Charlotte does some interesting twisty stuff with disenfranchised women getting power and powerful men being brought low, but I think it's more psychological than political, if that makes sense (e.g. when they get the news that St John has been passed over unfairly in favour of an unknown cousin, they don't know it's Jane sitting right there). Jane's own wealth comes from another colonialist slave colony, Maderia - and the doodle which gives Jane away to St John is written in India ink.

*it's also interesting that he says she was 'in the style of Blanche Ingram'....

message 27: by Moira (new) - added it

Moira Russell Elizabeth wrote: "Psst, Moira, Bram hasn't finished the book yet."


.....fuck, Bram, I'm really sorry.

message 28: by Bram (last edited May 21, 2010 06:52AM) (new) - rated it 3 stars

Bram Haha, that's ok--I've already gotten far enough that you didn't spoil anything. The whole Jane inheritance subplot starts brewing well before anyway (when Aunt Reed dies), and it's fairly obvious how the pieces are going to come together as soon as we see the 3 siblings read the letter and explain it to Jane. She doesn't know what's going on, but any marginally attentive reader does (by the way, I think I fall into the 'marginally attentive' group, as I completely missed the India ink/Mederia connection...oops).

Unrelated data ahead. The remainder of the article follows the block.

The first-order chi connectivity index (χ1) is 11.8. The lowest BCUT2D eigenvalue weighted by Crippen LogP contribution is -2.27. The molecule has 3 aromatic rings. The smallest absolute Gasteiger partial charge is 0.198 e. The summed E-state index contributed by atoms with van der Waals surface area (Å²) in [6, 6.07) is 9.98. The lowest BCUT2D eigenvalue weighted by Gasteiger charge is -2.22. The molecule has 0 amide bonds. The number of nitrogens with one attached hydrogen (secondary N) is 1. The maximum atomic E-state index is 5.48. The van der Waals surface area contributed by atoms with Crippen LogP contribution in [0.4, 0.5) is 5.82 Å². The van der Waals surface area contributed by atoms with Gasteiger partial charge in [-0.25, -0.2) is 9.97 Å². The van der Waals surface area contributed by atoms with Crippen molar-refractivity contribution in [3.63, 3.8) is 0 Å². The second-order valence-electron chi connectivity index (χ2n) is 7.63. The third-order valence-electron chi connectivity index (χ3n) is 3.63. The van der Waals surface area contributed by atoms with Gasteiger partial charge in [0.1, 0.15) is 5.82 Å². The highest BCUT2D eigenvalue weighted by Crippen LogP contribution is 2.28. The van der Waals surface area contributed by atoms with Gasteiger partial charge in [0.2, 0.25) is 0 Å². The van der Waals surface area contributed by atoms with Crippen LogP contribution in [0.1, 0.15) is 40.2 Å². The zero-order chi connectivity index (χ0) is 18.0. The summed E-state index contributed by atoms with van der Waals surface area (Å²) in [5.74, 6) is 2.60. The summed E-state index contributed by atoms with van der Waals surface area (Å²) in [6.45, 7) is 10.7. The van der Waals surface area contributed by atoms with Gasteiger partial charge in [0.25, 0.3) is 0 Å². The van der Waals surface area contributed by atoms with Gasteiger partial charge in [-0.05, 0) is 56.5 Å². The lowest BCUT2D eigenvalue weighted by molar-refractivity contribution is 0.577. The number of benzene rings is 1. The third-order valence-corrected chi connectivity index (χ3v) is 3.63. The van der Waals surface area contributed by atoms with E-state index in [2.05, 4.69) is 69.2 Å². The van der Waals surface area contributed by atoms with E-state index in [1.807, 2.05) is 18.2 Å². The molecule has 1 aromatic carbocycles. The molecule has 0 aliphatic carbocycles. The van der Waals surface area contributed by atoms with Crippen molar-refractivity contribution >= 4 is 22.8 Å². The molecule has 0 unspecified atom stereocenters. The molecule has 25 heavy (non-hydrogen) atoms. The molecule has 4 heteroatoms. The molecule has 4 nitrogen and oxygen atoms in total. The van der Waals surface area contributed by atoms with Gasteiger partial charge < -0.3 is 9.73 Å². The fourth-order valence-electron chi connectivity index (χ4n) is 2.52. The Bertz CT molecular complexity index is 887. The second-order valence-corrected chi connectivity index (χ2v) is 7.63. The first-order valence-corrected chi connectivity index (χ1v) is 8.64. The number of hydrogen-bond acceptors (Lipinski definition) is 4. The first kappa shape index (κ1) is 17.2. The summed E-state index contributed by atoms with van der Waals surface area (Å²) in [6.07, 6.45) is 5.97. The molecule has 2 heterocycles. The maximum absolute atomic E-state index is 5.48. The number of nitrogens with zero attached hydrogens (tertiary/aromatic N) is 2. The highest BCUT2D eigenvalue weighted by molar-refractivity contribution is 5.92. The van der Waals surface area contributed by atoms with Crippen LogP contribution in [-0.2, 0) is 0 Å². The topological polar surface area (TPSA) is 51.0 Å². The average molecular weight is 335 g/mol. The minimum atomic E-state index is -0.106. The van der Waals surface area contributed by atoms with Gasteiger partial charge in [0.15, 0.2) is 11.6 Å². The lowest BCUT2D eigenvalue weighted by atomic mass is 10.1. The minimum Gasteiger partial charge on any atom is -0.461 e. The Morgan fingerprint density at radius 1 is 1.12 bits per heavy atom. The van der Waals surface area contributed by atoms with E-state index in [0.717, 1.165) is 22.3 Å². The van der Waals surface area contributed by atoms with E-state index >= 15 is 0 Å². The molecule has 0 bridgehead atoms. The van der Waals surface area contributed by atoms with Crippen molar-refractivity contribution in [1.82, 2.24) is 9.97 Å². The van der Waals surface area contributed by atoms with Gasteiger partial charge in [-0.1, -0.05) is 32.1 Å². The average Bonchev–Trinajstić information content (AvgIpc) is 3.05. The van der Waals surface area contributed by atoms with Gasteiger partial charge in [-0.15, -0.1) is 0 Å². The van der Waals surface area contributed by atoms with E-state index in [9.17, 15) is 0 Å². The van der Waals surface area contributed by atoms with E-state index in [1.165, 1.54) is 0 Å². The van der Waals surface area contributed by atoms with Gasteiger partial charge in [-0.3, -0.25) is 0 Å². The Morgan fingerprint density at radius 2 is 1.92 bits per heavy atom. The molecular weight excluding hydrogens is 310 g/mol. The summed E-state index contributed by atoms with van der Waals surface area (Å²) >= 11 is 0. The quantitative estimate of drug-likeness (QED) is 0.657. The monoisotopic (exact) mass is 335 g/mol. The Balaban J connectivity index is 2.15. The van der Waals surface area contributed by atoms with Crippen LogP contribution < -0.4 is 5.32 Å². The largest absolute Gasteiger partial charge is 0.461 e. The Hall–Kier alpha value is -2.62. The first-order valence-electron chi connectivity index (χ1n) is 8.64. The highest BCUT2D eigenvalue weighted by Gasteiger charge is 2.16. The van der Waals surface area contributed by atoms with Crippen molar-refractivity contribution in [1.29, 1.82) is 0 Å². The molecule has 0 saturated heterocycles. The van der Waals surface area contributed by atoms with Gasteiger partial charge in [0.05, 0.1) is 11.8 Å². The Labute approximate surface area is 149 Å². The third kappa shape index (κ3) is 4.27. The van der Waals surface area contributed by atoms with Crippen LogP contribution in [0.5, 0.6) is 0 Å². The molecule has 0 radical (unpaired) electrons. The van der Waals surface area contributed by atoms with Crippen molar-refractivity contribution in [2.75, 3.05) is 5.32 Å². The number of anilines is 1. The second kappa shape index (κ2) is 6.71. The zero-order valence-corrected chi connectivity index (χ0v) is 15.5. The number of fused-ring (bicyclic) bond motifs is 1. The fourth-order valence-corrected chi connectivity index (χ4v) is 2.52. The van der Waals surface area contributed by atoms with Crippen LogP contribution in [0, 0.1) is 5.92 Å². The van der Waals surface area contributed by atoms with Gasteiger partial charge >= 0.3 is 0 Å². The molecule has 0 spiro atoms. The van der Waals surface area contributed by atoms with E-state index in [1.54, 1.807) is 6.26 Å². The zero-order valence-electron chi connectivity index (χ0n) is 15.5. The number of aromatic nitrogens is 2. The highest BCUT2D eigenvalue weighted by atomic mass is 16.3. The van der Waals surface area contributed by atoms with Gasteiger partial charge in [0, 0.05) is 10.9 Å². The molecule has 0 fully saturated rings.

I always found Austen's subtle reference to the slave trade in Mansfield Park to be fascinating. In fact, it's the part of the book that's stuck with me most despite being so slight.

message 29: by Moira (new) - added it

Moira Russell Bram wrote: "Haha, that's ok--I've already gotten far enough that you didn't spoil anything"

OH GOOD because I uh sort of foretold the entire book! GOOD JOB, MOI.

The whole Jane inheritance subplot starts brewing well before anyway (when Aunt Reed dies), and it's fairly obvious how the pieces are going to come together as soon as we see the 3 siblings read the letter and explain it to Jane. She doesn't know what's going on, but any marginally attentive reader does

Yeah, JE has a lot of fairytale elements, and mirrorings like that (the three Reeds, the three Rivers, Rochester's three mistresses, &c &c).

message 30: by Bram (last edited May 21, 2010 08:10AM) (new) - rated it 3 stars

Bram Yes, 'fairy tale' would be the primary way I'd describe this book.

message 31: by Moira (new) - added it

Moira Russell Elizabeth wrote: "don't feel bad, Bram, I didn't get the India ink/Mederia thing either. "

Ha, I didn't get it myself til I had to read a litcrit essay in that seminar, I was so used to thinking of 'India ink' as just art supplies!

The essay also talked about all the slave imagery Jane uses, in relation to John Reed and St John and even Mr R., and how the time of the novel is possibly the 1820's-30's when there were slave revolts all over the colonies, &c. (there are hints the time from which Jane is narrating is 1846, when Charlotte began writing it, but the chronology's rather fuzzy).

message 32: by Moira (new) - added it